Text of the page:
Life, for ten years, has been cold and bare.

She wakes up in the morning and her back aches from her work. She is no longer young. She serves Sir Walter, old and blind. He is kind, but his companionship is not enough to ease the loneliness.

She misses Robert terribly. Not that she knew him very well, but he was kind, he was gentle, he adored her. With him, she was not alone.

She goes out and works around the town. Every day there is less food. She wonders how they will make it through the winter.

But she does not pray. Marion lost interest in prayer a long time ago.

Then this man arrives. With his news comes grief. She cannot think for a while.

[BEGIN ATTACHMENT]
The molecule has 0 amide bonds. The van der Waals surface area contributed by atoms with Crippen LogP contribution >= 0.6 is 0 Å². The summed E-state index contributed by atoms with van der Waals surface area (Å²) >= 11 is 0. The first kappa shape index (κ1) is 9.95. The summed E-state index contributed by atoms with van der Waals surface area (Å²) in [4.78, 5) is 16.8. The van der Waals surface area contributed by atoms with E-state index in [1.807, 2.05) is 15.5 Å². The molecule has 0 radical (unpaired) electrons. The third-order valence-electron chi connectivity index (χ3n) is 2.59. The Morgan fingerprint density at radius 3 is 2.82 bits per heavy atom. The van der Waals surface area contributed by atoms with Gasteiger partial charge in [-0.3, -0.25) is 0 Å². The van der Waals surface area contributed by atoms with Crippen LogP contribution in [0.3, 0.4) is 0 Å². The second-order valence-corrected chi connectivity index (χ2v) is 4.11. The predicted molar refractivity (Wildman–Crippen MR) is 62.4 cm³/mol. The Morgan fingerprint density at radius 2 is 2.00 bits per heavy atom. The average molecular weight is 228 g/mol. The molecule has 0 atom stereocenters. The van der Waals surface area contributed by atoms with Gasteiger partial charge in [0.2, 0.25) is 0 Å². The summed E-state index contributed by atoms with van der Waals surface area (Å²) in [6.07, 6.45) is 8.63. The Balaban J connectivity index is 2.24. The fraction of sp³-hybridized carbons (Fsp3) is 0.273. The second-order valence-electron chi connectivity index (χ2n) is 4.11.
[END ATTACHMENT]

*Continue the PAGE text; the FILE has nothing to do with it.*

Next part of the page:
By the time her head clears, by the time she manages to accept the fact that now she will always be alone, Sir Walter has engaged him in the farce of playing her husband.

She pretends to be offended, but inside she rejoices. For as long as he is here, though he obviously has no feelings for her, (nor does she for him, she insists to herself) she will not be alone.

Author's Note: See? I wrote it with an 'o' this time! I knew I could do it! :) I won't mess up again.